Vegan T'ease

Orland Park’s only Black owned business benefits from Black Lives Matter movement

By Cheyanne M. Daniels
Medill Reports

Driving down La Grange Road through Orland Park, the Black-owned restaurant Vegan T’ease is easy to miss. Inside the small space, there’s room only for an order window and a cramped waiting alcove. As one customer walked out, another soon took their place. The parking lot, fit for only six cars at a time, is filled.

Tee Scott, the owner and namesake of Vegan T’ease, stood at the head of the kitchen, holding a spatula and barking out orders from behind a black face mask, a new norm in the era of COVID-19. She took a short pause to greet a new customer and encouraged her to try the vegan Gyros sandwich or the Chicago style hotdog.

“The Black Lives Matter movement brought a surge (of customers),” said Scott. She added that the movement has mainly brought more Black customers to her restaurant.

Black-owned businesses are doing better than ever despite the COVID-19 pandemic because of intentional efforts to support them amid the Black Lives Matter protests. Even in a conservative town like Orland Park, whose residents are overwhelmingly white, Vegan T’ease has been reaping the benefits.

“It used to be mainly white and Indian races that came in,” said Scott. “Now it’s a mix, with 25% to 30% Black customers, because now they know that I’m here.”

When the coronavirus pandemic hit, many states including Illinois went on lockdown, straining the economy and local businesses. Restaurants suffered the most during the nationwide closures, with more than 25,000 forced to shut their doors. Yet, while nearly 40% of the restaurants that closed during the shutdowns have closed permanently, according to Yelp, interest and support for Black restaurants spiked dramatically after the murder of George Floyd in May.

According to Yelp’s Economic Average, there was more than 2.5 million searches for Black-owned businesses on its online review and business search site between May 25 and July 10, compared to about 35,000 the same time last year.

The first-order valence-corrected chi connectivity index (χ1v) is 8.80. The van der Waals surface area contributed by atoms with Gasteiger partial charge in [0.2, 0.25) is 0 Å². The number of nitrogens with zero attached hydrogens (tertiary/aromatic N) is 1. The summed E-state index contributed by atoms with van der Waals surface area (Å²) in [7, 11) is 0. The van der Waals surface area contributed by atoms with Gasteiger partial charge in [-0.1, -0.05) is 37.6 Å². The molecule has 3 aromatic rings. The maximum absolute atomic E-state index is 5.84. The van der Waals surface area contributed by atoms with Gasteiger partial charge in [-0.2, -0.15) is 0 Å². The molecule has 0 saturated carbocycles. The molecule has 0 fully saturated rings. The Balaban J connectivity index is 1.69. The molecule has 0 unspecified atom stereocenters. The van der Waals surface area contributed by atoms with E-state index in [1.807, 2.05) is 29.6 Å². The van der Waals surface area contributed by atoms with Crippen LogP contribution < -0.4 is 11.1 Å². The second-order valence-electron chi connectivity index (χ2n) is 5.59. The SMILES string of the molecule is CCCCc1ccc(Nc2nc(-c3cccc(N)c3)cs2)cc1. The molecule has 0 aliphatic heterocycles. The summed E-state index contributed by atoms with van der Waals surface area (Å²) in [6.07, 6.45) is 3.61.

When Scott opened Vegan T’ease a year ago, she wasn’t sure if her business would make it. A majority of the restaurants in the area were steak restaurants or chains, and she was concerned about whether locals would support a Black-owned restaurant.

Then the pandemic hit, and with it a loss of customers. Scott was forced to lay off a majority of her already small staff in order to maintain financial stability.

But when the Black Lives Matter movement came to Chicago, customers flocked to Scott’s doorstep.

“I was drowning, especially on Juneteenth,” said Scott, adding that some customers had to wait over an hour to be served. “I thought, ‘These people are never going to come back here again.’”

Soon after, Scott rehired her staff to make sure the business was prepared to handle another surge in customers.

Scott said her businesses has dropped slightly since the initial surge in June but remained steady overall.

One of Scott’s regulars, Gianna Scheuneman, went out of her way to find local Black-owned businesses in the Orland Park area.

“We need to show our appreciation for Black owned businesses because we’re not doing that enough,” Scheuneman said, adding that she was disappointed that there weren’t more Black-owned businesses in the area.

Scheuneman said it was especially important for white people like her to support Black-owned businesses to show support for all aspects of their community, not just the places they’re comfortable with.

“I think a lot of people shy away from Black-owned businesses because they think they’re not in the best area or in buildings that are more rundown or they don’t get as many resources as white-owned businesses,” said Scheuneman. “But being open to supporting businesses needs to stick with us as we move forward.”

As interest in Black-owned businesses has continued, Yelp has made it easier for users to search for such businesses.
In June, the company partnered with My Black Receipt, an organization working to bring economic independence to Black communities by having consumers regularly purchase from Black-owned businesses.

Scheuneman said she wants to see more Black-owned restaurants in Orland Park.

“We need to step it up,” said Scheuneman.

Cheyanne M. Daniels is a reporter for Medill based in Washington, D.C. You can follow her on Twitter at @CheyanneMarie97

Photo at top: Tee Scott (right), owner and head chef of Orland Park’s Vegan T’ease, stands with her employees. Despite initial worries over whether COVID-19 would force them to close down, the company celebrated its one-year anniversary this summer. (Cheyanne M. Daniels/MEDILL)